When we arrived at the barracks, a tour, a classroom briefing, a project update and sitting still  allowed the pent-up weariness to escape.  Yawning and a fatigued brain-fog set in on most everyone and the symptoms of jet lag became apparent.   It is insidious.

Here's how jet lag sneaks up on you:  Jet Airplanes can move travelers anywhere on the planet within 24 hours - which is the key.  Most humans have an internal biological clock that keeps their brains and bodies synchronized over 24 hour periods.  That means the weird fatigue we're feeling in the bright European afternoon is a fight between the brain wanting to automatically slip into an early morning deep sleep cycle while the body is seeing bright afternoon sun and enjoying the adventure of being a tourist.  It is a very real mix of deep sleep brain waves and wide awake activity that makes the traveler feel "foggy."  The body's confusion is so real, the FAA has taught pilots for years that jet lag's brain-fog can be a recipe for disaster.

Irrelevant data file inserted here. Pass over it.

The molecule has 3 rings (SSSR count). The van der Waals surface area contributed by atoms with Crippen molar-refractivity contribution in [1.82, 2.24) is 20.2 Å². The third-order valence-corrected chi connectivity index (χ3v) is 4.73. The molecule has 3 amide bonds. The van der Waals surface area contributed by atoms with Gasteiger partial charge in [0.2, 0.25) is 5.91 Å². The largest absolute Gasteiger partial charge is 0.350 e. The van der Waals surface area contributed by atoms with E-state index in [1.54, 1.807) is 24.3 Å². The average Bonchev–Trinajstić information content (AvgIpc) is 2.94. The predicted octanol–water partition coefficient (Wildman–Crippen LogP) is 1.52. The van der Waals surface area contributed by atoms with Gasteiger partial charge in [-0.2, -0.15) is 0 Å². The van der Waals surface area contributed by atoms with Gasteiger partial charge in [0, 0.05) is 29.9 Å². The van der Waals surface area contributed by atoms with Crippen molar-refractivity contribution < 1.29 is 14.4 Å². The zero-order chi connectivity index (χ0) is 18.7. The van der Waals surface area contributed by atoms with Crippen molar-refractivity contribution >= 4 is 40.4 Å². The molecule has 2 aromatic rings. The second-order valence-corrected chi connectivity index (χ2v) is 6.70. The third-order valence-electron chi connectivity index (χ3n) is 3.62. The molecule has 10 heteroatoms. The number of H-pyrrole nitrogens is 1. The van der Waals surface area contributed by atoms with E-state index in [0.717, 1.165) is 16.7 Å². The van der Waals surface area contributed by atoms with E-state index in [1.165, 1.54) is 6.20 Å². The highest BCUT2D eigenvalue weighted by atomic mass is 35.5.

Today's work schedule was designed to "hit the ground running."  But Captain Jerome Limoge, the Squadron's commander, can see the fatigue in everyone and has made a decision to stop.  Fatigue causes accidents, and safety is paramount.  Whatever was scheduled for Day 1 would be pushed into Day 2.  Instead of "hitting the ground running," Day 1 would be adjusted to unpack suitcases, shower and hitting the rack. 

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Day 2: The day began with 5AM daylight brightening the rooms.  The early morning sun began separating the wooded mountain horizon from the sky just a few minutes earlier.  Where exactly is east?  No one can tell just yet with the sky simply getting brighter while the sun remains hidden behind one of the many mountains surrounding the barracks.

The morning sounds are a hushed blanket of running water, electric toothbrushes, razors, and limited conversation.  Everyone has the same pressing mission: get up, get dressed and walk to the chow hall for a cup of coffee and breakfast.